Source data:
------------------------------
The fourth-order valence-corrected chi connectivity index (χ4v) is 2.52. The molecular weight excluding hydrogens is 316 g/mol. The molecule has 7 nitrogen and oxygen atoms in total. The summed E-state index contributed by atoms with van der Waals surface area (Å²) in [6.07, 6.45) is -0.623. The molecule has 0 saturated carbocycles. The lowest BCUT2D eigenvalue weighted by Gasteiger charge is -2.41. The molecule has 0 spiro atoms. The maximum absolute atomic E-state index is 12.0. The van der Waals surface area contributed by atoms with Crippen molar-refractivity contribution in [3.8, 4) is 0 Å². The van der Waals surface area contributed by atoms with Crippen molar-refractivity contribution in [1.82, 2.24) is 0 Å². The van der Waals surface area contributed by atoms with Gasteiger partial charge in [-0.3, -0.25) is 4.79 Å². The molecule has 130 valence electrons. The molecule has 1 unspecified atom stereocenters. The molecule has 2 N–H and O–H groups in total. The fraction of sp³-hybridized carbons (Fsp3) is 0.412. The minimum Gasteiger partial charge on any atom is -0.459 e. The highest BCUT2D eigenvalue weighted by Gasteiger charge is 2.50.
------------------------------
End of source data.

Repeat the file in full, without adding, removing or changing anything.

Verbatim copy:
The fourth-order valence-corrected chi connectivity index (χ4v) is 2.52. The molecular weight excluding hydrogens is 316 g/mol. The molecule has 7 nitrogen and oxygen atoms in total. The summed E-state index contributed by atoms with van der Waals surface area (Å²) in [6.07, 6.45) is -0.623. The molecule has 0 saturated carbocycles. The lowest BCUT2D eigenvalue weighted by Gasteiger charge is -2.41. The molecule has 0 spiro atoms. The maximum absolute atomic E-state index is 12.0. The van der Waals surface area contributed by atoms with Crippen molar-refractivity contribution in [3.8, 4) is 0 Å². The van der Waals surface area contributed by atoms with Crippen molar-refractivity contribution in [1.82, 2.24) is 0 Å². The van der Waals surface area contributed by atoms with Gasteiger partial charge in [-0.3, -0.25) is 4.79 Å². The molecule has 130 valence electrons. The molecule has 1 unspecified atom stereocenters. The molecule has 2 N–H and O–H groups in total. The fraction of sp³-hybridized carbons (Fsp3) is 0.412. The minimum Gasteiger partial charge on any atom is -0.459 e. The highest BCUT2D eigenvalue weighted by Gasteiger charge is 2.50.